JUMP TO: REJECTION OF AN OFFER | REVOCATION OF AN OFFER | LAPSE OF AN OFFER | REVISE | TEST
TERMINATION OF AN OFFER
There are three ways in which an offer can be terminated…
REJECTION ON THE OFFER
(BY THE OFFEREE)
REVOCATION OF AN OFFER
(BY THE OFFEROR)
LAPSE OF AN OFFER
REJECTION OF AN OFFER (BY THE OFFEREE)
The offeree can simply reject the offer. When this happens the offer is automatically terminated.
If the offeree responds to the initial offer with suggested new terms this will constitute a counter offer and an implied rejection of the offer. The offeree becomes the new offeror (Hyde v Wrench (1840) (HC)).
Wrench offered to sell Hyde a farm for £1,000. Hyde offered to pay £950; making a counter offer and therefore becoming the new offeror. When Wrench rejected the offer Hyde tried to accept the original offer. However, this offer had been rejected by Hyde’s counter offer and was therefore dead and could not be accepted.
REQUESTS FOR FURTHER INFORMATION
Genuine requests for further information are not counter offers (Stevenson, Jacques & Co v McLean (1880) (HC)).
McLean offered to sell iron to Stevenson. Before accepting Stevenson sent a telegram asking for information concerning the delivery. This was held to be a genuine request for further information and not a counter offer.
REVOCATION OF THE OFFER (BY THE OFFEROR)
An offer can be revoked by the offeror at any time before acceptance (Dickinson v Dodds (1876) (CoA)).
Dodds offered his house for sale, he promised to keep the offer open until 9am on Friday but instead withdrew the offer on Thursday. Dickinson attempted to accept the offer on the Friday morning but there could be no valid acceptance because the offer had already been validly withdrawn.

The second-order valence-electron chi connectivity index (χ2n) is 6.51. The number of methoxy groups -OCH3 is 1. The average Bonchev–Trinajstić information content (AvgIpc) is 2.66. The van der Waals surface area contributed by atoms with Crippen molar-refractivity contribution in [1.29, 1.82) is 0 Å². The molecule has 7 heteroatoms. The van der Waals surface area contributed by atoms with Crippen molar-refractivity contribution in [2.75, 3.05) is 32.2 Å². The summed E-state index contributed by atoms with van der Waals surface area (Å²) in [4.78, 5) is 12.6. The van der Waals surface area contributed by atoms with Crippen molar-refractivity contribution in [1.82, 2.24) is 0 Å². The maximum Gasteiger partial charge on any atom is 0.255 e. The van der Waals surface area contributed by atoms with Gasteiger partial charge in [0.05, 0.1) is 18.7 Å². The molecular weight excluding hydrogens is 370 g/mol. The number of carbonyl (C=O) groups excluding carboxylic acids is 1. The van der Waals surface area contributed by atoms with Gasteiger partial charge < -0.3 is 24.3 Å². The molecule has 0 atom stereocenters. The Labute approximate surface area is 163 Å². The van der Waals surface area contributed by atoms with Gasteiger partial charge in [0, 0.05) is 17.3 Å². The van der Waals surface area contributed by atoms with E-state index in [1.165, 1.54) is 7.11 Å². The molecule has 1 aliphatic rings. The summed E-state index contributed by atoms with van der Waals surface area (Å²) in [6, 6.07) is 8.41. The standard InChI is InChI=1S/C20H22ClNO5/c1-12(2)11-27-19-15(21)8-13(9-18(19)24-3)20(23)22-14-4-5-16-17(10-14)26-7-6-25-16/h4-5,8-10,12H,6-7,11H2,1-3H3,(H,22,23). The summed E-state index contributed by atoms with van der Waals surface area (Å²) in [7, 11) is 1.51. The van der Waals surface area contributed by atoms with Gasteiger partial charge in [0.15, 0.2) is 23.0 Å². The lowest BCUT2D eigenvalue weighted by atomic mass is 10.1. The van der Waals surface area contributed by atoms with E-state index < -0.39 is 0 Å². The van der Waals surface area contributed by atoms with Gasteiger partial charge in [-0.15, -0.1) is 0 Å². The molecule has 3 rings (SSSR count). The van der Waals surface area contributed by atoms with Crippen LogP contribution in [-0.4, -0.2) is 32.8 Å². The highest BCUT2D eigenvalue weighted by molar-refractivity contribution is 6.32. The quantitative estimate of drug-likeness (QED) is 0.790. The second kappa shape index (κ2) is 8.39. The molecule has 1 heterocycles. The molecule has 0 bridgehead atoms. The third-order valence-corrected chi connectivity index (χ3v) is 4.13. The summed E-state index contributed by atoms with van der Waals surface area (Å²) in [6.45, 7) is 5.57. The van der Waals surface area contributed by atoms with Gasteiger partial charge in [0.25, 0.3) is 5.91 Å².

If the offeror makes a second offer before the offeree has accepted the first offer then this can also count as a revocation of the offer. The initial offer will be terminated so long as it is clear that the intention of making a second offer was to revoke the first (Pickfords v Celestica (2003) (CoA)). See our blog on this very informative case in regards to revocation of an offer, counter offers and acceptance.
The offeror can revoke before acceptance even if they have said that they will keep the offer open for a specified time. However, if the offeree has provided consideration (e.g. paid) for the offer to be held open then the offeror will be in breach if they revoke the offer before the specified time. In Routledge v Grant (1828) (Court of Common Pleas) the offeror stated that he would leave the offer of purchasing a lease on his property open for six weeks. When the offer was revoked before the end of the six weeks the offeree sued. However, the court stated that there was no contract to breach. A contract must be mutually binding on both parties and in this case the offeree was not bound because he had offered no consideration. Therefore there was no contract.
COMMUNICATION OF REVOCATION OF AN OFFER
Revocation of an offer by the offeror is only valid once communicated to the offeree (Byrne v Tienhoven (1880) (Court of Common Pleas)).
Tienhoven posted an offer from England to Byrne in America. Seven days later he posted a revocation of that offer. However, before the revocation letter arrived in America, Byrne had already sent a telegram to accept the offer. The offer stood as the revocation had only arrived, and therefore been communicated to the offeree, after the offer had been accepted.
REVOCATION OF AN OFFER BY A THIRD PARTY